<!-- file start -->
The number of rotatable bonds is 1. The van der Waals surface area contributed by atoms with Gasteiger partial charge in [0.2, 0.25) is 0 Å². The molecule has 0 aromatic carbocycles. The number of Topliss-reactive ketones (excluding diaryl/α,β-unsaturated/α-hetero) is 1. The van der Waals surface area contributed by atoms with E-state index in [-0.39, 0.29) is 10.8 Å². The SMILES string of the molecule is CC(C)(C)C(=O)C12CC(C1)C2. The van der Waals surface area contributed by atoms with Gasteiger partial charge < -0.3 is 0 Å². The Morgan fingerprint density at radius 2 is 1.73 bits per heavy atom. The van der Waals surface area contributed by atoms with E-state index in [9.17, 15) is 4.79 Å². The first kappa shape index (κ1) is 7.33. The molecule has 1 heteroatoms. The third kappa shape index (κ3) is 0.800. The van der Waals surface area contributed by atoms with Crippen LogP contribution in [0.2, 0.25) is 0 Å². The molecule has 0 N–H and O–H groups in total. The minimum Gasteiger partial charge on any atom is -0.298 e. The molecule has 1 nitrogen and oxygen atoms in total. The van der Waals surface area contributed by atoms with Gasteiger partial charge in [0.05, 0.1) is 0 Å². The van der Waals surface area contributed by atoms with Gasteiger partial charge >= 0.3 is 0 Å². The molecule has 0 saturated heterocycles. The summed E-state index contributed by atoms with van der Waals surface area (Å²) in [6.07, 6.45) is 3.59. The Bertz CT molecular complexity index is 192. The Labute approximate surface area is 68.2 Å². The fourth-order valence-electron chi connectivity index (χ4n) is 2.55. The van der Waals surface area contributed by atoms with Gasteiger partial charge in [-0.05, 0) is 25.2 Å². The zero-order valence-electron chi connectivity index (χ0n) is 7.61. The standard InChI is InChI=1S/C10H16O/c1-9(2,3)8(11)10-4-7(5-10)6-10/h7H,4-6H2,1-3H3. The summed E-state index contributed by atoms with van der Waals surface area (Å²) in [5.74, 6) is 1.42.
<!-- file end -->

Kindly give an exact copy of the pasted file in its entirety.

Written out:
The number of rotatable bonds is 1. The van der Waals surface area contributed by atoms with Gasteiger partial charge in [0.2, 0.25) is 0 Å². The molecule has 0 aromatic carbocycles. The number of Topliss-reactive ketones (excluding diaryl/α,β-unsaturated/α-hetero) is 1. The van der Waals surface area contributed by atoms with E-state index in [-0.39, 0.29) is 10.8 Å². The SMILES string of the molecule is CC(C)(C)C(=O)C12CC(C1)C2. The van der Waals surface area contributed by atoms with Gasteiger partial charge < -0.3 is 0 Å². The Morgan fingerprint density at radius 2 is 1.73 bits per heavy atom. The van der Waals surface area contributed by atoms with E-state index in [9.17, 15) is 4.79 Å². The first kappa shape index (κ1) is 7.33. The molecule has 1 heteroatoms. The third kappa shape index (κ3) is 0.800. The van der Waals surface area contributed by atoms with Crippen LogP contribution in [0.2, 0.25) is 0 Å². The molecule has 0 N–H and O–H groups in total. The minimum Gasteiger partial charge on any atom is -0.298 e. The molecule has 1 nitrogen and oxygen atoms in total. The van der Waals surface area contributed by atoms with Gasteiger partial charge in [0.05, 0.1) is 0 Å². The van der Waals surface area contributed by atoms with Gasteiger partial charge >= 0.3 is 0 Å². The molecule has 0 saturated heterocycles. The summed E-state index contributed by atoms with van der Waals surface area (Å²) in [6.07, 6.45) is 3.59. The Bertz CT molecular complexity index is 192. The Labute approximate surface area is 68.2 Å². The fourth-order valence-electron chi connectivity index (χ4n) is 2.55. The van der Waals surface area contributed by atoms with Gasteiger partial charge in [-0.05, 0) is 25.2 Å². The zero-order valence-electron chi connectivity index (χ0n) is 7.61. The standard InChI is InChI=1S/C10H16O/c1-9(2,3)8(11)10-4-7(5-10)6-10/h7H,4-6H2,1-3H3. The summed E-state index contributed by atoms with van der Waals surface area (Å²) in [5.74, 6) is 1.42.